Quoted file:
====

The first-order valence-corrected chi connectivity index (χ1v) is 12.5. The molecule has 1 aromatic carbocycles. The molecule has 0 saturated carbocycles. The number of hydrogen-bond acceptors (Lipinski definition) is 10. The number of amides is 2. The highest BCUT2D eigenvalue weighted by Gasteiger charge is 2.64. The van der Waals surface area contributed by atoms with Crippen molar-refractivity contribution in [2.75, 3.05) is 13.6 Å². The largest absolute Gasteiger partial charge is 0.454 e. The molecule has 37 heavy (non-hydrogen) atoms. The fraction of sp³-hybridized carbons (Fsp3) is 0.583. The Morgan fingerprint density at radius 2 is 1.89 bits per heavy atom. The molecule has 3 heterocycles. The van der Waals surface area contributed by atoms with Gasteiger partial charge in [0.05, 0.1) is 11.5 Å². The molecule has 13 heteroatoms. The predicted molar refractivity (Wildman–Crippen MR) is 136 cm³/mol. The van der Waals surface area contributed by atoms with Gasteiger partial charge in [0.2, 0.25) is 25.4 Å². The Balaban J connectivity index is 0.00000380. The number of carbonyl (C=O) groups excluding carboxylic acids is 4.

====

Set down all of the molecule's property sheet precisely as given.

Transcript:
The first-order valence-corrected chi connectivity index (χ1v) is 12.5. The molecule has 1 aromatic carbocycles. The molecule has 0 saturated carbocycles. The number of hydrogen-bond acceptors (Lipinski definition) is 10. The number of amides is 2. The highest BCUT2D eigenvalue weighted by Gasteiger charge is 2.64. The van der Waals surface area contributed by atoms with Crippen molar-refractivity contribution in [2.75, 3.05) is 13.6 Å². The largest absolute Gasteiger partial charge is 0.454 e. The molecule has 37 heavy (non-hydrogen) atoms. The fraction of sp³-hybridized carbons (Fsp3) is 0.583. The Morgan fingerprint density at radius 2 is 1.89 bits per heavy atom. The molecule has 3 heterocycles. The van der Waals surface area contributed by atoms with Gasteiger partial charge in [0.05, 0.1) is 11.5 Å². The molecule has 13 heteroatoms. The predicted molar refractivity (Wildman–Crippen MR) is 136 cm³/mol. The van der Waals surface area contributed by atoms with Gasteiger partial charge in [0.2, 0.25) is 25.4 Å². The Balaban J connectivity index is 0.00000380. The number of carbonyl (C=O) groups excluding carboxylic acids is 4.